ADC Welcomes Victory of Arab American Police Officer in Discrimination Lawsuit

Pontiac, Michigan, Feb. 10 — A Michigan jury today awarded an Arab American police officer $10,000 and legal costs in a discrimination law suit against a nightclub. Amad Elzayat, an Arab American law enforcement officer and member of the American-Arab Anti-Discrimination Committee (ADC), brought suit against discriminatory practices by “The Fourth Street Asylum,” a nightclub in Royal Oak, Michigan, which denied him entry on the basis of his Arab ethnicity. The incident that led to the lawsuit occurred on May 5, 1996, when off-duty officers Amad Elzayat, Samer Jaafar, and Khaled Sabbagh attempted to enter the nightclub. The manager denied them all entry, while other patrons of European descent were permitted to enter.
The excuse used by the manager to deny entry to the officers was that they were carrying invalid driver’s licenses. Another employee, who was standing at the door, informed the manager that the licenses were valid. To this the manager responded, “I made the call, I don’t want these Fu–ing Arabs in here.”
In the past, ADC has received many complaints of discrimination against the “Fourth Street Asylum” nightclub, but this is the first legal challenge against it.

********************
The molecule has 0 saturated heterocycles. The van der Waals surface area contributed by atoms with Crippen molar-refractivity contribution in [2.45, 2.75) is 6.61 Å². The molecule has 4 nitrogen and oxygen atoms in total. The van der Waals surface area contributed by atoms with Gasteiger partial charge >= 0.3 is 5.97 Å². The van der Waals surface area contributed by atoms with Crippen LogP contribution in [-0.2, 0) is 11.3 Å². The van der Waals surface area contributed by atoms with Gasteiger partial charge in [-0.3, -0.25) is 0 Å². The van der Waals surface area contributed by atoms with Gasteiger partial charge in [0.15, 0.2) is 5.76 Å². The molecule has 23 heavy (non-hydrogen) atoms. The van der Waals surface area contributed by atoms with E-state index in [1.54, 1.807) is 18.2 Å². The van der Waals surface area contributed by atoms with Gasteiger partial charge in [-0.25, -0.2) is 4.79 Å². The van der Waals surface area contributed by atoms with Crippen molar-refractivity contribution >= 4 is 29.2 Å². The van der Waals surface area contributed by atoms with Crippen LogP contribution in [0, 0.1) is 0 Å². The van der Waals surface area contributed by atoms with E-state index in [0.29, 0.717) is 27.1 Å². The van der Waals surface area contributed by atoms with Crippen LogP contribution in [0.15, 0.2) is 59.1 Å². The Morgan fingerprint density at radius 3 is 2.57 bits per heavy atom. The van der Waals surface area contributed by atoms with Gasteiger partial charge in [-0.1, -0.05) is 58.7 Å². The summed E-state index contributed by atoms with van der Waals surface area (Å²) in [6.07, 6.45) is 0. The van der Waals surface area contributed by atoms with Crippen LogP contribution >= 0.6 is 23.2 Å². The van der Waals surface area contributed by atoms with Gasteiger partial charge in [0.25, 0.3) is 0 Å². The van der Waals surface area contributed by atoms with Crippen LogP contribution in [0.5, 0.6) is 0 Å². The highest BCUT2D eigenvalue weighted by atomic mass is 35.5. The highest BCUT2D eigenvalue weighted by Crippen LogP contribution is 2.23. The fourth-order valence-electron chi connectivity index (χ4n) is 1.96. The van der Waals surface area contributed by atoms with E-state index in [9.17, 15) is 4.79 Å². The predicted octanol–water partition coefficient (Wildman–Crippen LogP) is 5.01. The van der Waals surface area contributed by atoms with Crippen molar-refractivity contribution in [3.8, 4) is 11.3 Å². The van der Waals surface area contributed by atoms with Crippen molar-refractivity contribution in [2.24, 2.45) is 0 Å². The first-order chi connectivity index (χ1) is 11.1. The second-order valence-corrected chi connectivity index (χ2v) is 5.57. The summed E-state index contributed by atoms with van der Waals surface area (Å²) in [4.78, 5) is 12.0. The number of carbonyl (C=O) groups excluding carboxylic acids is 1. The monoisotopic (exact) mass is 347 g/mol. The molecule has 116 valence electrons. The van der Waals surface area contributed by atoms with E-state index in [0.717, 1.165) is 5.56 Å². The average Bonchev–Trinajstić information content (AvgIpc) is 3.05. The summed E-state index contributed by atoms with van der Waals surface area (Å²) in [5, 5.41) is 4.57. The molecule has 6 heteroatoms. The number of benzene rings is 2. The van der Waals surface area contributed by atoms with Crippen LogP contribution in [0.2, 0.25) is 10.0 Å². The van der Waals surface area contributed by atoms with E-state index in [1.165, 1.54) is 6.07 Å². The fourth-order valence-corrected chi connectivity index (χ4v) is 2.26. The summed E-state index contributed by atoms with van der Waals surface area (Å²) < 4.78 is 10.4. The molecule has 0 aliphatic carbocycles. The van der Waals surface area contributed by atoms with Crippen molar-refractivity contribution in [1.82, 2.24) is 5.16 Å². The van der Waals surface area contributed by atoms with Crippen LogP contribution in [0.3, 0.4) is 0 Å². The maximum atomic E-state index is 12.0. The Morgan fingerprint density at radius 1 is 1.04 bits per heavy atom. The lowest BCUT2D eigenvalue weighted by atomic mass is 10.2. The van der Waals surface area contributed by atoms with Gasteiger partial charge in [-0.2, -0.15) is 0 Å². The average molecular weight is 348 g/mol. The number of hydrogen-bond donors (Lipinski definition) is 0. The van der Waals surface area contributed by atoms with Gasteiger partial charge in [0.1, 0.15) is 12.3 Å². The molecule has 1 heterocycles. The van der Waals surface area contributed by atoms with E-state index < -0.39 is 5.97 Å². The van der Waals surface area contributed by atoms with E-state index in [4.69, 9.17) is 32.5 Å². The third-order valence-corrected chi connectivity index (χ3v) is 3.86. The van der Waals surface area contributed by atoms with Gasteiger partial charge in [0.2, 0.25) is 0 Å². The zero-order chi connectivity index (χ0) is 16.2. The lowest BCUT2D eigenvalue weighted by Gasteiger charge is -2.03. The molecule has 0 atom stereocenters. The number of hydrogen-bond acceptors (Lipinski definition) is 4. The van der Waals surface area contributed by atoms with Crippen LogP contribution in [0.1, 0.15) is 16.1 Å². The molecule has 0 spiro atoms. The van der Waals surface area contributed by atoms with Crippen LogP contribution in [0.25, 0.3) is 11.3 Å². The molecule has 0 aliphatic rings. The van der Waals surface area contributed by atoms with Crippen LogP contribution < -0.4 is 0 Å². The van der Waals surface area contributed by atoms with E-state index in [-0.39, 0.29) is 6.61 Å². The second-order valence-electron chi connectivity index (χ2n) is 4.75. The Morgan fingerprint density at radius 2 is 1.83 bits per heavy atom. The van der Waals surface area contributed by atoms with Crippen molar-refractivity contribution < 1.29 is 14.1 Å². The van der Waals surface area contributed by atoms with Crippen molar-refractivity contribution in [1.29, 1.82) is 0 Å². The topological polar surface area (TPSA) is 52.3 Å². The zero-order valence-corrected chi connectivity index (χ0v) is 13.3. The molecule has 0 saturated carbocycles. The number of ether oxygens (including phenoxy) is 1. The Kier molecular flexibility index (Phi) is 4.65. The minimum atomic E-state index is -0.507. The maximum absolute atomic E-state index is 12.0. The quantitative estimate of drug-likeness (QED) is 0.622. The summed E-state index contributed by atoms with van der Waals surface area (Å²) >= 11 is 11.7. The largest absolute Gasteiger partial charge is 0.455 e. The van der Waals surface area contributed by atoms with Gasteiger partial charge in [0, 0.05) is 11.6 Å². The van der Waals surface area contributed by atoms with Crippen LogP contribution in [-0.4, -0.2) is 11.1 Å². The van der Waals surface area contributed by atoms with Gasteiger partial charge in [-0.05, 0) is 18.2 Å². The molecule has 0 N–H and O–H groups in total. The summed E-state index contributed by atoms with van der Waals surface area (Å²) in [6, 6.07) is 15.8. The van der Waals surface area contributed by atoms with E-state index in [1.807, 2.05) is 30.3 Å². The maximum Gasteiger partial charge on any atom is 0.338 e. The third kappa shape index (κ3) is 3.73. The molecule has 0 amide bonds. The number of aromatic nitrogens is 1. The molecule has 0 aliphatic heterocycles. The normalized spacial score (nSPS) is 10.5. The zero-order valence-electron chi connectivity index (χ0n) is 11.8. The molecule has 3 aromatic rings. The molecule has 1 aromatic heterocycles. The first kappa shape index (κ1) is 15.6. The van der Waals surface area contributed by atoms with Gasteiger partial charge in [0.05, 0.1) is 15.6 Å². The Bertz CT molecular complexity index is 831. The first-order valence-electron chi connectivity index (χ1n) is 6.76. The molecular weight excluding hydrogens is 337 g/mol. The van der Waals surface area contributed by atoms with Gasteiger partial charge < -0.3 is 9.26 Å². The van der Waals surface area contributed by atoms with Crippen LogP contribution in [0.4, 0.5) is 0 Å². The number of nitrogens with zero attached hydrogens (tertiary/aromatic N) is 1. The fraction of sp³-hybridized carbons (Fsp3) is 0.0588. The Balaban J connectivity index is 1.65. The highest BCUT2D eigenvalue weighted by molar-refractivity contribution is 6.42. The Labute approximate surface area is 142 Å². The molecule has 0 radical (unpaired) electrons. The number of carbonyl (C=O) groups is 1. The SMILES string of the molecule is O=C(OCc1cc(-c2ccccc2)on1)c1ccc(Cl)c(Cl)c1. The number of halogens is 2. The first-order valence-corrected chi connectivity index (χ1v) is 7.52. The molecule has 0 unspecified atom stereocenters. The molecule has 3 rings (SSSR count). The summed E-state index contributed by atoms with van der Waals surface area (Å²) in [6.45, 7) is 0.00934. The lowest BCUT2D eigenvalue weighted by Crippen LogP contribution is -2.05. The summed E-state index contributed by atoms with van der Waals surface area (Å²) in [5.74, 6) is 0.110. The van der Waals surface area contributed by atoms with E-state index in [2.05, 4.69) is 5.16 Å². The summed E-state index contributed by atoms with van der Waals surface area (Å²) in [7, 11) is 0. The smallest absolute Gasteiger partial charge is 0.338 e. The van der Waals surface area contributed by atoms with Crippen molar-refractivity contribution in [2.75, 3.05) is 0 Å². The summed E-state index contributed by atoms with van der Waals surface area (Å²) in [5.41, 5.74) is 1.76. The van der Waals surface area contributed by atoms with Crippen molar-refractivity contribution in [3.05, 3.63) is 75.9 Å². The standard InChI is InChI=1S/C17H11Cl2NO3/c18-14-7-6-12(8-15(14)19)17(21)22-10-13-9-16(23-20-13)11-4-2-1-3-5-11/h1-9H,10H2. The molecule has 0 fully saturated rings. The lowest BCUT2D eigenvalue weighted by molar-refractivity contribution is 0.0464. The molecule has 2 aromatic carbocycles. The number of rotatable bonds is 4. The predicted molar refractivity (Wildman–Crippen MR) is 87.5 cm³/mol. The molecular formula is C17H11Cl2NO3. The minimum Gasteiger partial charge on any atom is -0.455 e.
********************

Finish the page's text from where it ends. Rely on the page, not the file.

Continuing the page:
ADC deplores the use of ethnicity or race as grounds to deny anyone access to a public establishment. ADC commends its members, the officers, for standing up for their legal rights, and urges all Arab Americans and people concerned with justice never to submit without challenge to discrimination and bigotry.
ADC President Hala Maksoud welcomed the jury verdict and the judgement as a demonstration that bigotry and illegal discrimination will not be tolerated in the United States and that Arab Americans can use the courts to defend their rights. President Maksoud observed that “the courts are the appropriate recourse for challenging discriminatory practices, and should be utilized.”

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